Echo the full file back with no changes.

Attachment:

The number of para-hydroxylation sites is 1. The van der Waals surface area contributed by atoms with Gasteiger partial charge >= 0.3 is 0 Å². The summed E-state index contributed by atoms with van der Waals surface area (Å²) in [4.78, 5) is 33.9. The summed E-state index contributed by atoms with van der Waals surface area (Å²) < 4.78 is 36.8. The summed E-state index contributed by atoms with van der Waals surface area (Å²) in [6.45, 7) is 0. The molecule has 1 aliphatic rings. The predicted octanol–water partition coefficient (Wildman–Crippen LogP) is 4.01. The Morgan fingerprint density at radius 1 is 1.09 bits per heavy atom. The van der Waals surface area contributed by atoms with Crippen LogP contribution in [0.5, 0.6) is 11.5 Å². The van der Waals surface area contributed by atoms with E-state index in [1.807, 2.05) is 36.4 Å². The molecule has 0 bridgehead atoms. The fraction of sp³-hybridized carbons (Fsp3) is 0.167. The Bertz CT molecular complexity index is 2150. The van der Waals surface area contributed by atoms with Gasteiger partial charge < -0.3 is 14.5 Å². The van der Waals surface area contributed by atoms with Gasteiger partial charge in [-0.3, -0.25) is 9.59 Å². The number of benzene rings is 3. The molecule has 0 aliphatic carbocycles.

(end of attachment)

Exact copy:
The number of para-hydroxylation sites is 1. The van der Waals surface area contributed by atoms with Gasteiger partial charge >= 0.3 is 0 Å². The summed E-state index contributed by atoms with van der Waals surface area (Å²) in [4.78, 5) is 33.9. The summed E-state index contributed by atoms with van der Waals surface area (Å²) < 4.78 is 36.8. The summed E-state index contributed by atoms with van der Waals surface area (Å²) in [6.45, 7) is 0. The molecule has 1 aliphatic rings. The predicted octanol–water partition coefficient (Wildman–Crippen LogP) is 4.01. The Morgan fingerprint density at radius 1 is 1.09 bits per heavy atom. The van der Waals surface area contributed by atoms with Crippen LogP contribution in [0.5, 0.6) is 11.5 Å². The van der Waals surface area contributed by atoms with E-state index in [1.807, 2.05) is 36.4 Å². The molecule has 0 bridgehead atoms. The fraction of sp³-hybridized carbons (Fsp3) is 0.167. The Bertz CT molecular complexity index is 2150. The van der Waals surface area contributed by atoms with Gasteiger partial charge < -0.3 is 14.5 Å². The van der Waals surface area contributed by atoms with Gasteiger partial charge in [-0.3, -0.25) is 9.59 Å². The number of benzene rings is 3. The molecule has 0 aliphatic carbocycles.